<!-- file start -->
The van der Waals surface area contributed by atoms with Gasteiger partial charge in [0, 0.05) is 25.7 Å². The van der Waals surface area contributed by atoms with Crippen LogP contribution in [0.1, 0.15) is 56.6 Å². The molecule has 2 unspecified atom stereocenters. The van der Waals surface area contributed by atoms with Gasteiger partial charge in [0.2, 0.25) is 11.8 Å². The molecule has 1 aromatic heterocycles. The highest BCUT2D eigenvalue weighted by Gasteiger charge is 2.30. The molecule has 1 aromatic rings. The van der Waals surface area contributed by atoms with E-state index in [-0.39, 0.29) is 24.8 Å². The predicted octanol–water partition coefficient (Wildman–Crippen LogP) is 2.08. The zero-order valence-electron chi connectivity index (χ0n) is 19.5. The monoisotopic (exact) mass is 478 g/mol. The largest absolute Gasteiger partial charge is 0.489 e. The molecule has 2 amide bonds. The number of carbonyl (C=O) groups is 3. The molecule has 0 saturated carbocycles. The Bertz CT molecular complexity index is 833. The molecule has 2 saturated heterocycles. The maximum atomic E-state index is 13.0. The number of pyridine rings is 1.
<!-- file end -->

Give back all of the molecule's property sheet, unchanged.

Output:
The van der Waals surface area contributed by atoms with Gasteiger partial charge in [0, 0.05) is 25.7 Å². The van der Waals surface area contributed by atoms with Crippen LogP contribution in [0.1, 0.15) is 56.6 Å². The molecule has 2 unspecified atom stereocenters. The van der Waals surface area contributed by atoms with Gasteiger partial charge in [0.2, 0.25) is 11.8 Å². The molecule has 1 aromatic heterocycles. The highest BCUT2D eigenvalue weighted by Gasteiger charge is 2.30. The molecule has 1 aromatic rings. The van der Waals surface area contributed by atoms with E-state index in [-0.39, 0.29) is 24.8 Å². The predicted octanol–water partition coefficient (Wildman–Crippen LogP) is 2.08. The zero-order valence-electron chi connectivity index (χ0n) is 19.5. The monoisotopic (exact) mass is 478 g/mol. The largest absolute Gasteiger partial charge is 0.489 e. The molecule has 2 amide bonds. The number of carbonyl (C=O) groups is 3. The molecule has 0 saturated carbocycles. The Bertz CT molecular complexity index is 833. The molecule has 2 saturated heterocycles. The maximum atomic E-state index is 13.0. The number of pyridine rings is 1.